Recent press based on some scientific data regarding unknown levels of unknown categories of neonicotinoid has created media pressure causing some retailers to formulate a pledge to go neonicotinoid free. We can understand this approach from the retailer to ignore the science above and make the statement simply because it is easier than trying to educate the media and public of the differences in the broad category of neo-nicotinoids, let alone the safe use methods of restricted use neo-nicotinoids. Also, to understand and inform why neo-nicotinoids are being used in the combat of key pests, I can empathise will be a task that seems too difficult in the face of media hype in comparison to the potential damage to brand.
So, what would the consequences of “neonicotinoid free” be?… Well, with a relatively limited portfolio of effective pesticides at our disposal, if we were to remove all neo-nicotinoids (including those shown to be safe to pollinators) from our crop programmes we would certainly see increased incidents and severity of some key pests through the growing chain, increased issues and shortfalls in crops caused by damage to affected batches and increased costs associated with production due to increased losses and manual tasks to help eradicate pests. With our current knowledge of alternatives available we are convinced that a stance of “neo-nicotinoids free” will not be viable if we are to have any chance to maintain standards. If any body or person can inform us of viable alternatives for these control methods, then we are of course happy to entertain them.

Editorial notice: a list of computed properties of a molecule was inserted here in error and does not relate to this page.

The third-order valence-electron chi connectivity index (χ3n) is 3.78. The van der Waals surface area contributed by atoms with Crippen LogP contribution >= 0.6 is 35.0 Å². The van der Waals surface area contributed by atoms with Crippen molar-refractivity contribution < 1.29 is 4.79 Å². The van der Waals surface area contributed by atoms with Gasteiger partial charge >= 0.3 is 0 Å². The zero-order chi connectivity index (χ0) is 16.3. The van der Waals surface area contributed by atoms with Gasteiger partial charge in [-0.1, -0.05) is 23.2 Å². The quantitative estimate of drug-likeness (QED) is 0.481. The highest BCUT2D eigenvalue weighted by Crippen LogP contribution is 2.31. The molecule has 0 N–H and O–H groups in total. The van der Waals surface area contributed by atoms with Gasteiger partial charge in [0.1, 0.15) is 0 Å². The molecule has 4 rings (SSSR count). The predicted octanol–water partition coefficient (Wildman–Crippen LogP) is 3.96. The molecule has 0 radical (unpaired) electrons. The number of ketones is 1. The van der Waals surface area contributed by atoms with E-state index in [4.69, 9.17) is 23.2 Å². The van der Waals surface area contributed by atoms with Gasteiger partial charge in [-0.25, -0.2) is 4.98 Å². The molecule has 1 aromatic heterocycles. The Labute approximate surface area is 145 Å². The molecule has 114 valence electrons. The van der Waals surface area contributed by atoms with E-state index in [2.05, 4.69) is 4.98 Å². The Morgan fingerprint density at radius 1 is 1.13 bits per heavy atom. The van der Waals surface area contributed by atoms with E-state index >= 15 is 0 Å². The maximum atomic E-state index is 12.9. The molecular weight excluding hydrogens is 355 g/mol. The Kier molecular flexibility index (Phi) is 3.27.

We wonder whether a more pragmatic stance on accepting use of pollinator friendly neonicotinoids within the supply chain, or to re-classify the cyano-substituted neonicotinoids under a different name, or under a new category of pollinator friendly neonicotinoids, in order to differentiate them from the group of nitro-substituted neonicotinoids implicated in affecting bee behaviour?